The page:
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2. TIBERIUS CLAUDIUS QUIRINA (Κουίρεινα 1) MENECRATES, a physician mentioned in a Greek inscription (Gruter, Inscript. p. 581.9), is no doubt the same person who is frequently quoted by Galen. He lived in the former part of the first century after Christ, and was physician to some of the emperors, probably to Tiberius and Claudins. He enjoyed a great reputation, and composed more than 150 medical works, of which only a few fragments remain. He was the inventor of the wellknown plaister called diachylon (i. e. διὰ Χυλῶν), and his directions for preparing it were put into verse by Damocrates. (Galen, de Compos. Medicom. sec. Gen. 7.9, 10, vol. xiii. pp. 995, &c.) In consequence of his having observed how easily the signs and contractions used in medical formulae were mistaken by careless transcribers, he wrote the quantities, &c. in his prescriptions at full length; but Galen tells us (l.c.) that his carefulness did not much benefit posterity, as his works were afterwards written with the usual contractions. The Menecrates Zeophletensis (or native of Zeophleta?) quoted by Caelius Aurelianus (De Morb. Chron. 1.4, p. 323) may be the same person as the preceding.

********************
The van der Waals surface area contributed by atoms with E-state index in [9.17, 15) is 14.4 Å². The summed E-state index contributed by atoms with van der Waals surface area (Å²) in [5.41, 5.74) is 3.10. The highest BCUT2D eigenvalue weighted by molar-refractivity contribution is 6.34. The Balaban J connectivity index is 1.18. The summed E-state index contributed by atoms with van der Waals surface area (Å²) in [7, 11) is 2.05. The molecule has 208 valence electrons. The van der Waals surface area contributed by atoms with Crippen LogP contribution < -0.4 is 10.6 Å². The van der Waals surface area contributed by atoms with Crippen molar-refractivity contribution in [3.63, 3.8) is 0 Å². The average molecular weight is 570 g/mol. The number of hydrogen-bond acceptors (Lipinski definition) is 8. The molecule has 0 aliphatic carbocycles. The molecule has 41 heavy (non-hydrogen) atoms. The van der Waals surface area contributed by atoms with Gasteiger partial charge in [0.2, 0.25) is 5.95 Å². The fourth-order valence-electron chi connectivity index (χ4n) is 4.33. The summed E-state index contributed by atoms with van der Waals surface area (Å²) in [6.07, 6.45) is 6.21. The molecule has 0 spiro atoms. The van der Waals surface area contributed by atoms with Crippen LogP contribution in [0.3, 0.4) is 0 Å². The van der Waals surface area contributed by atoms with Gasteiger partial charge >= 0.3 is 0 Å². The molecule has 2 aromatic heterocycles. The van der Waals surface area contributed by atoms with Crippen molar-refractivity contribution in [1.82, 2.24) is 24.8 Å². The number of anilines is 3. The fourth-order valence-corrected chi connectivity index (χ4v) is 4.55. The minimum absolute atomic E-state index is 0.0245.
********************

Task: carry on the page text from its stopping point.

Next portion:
1 † That is, belonging to the Tribus Quirina.

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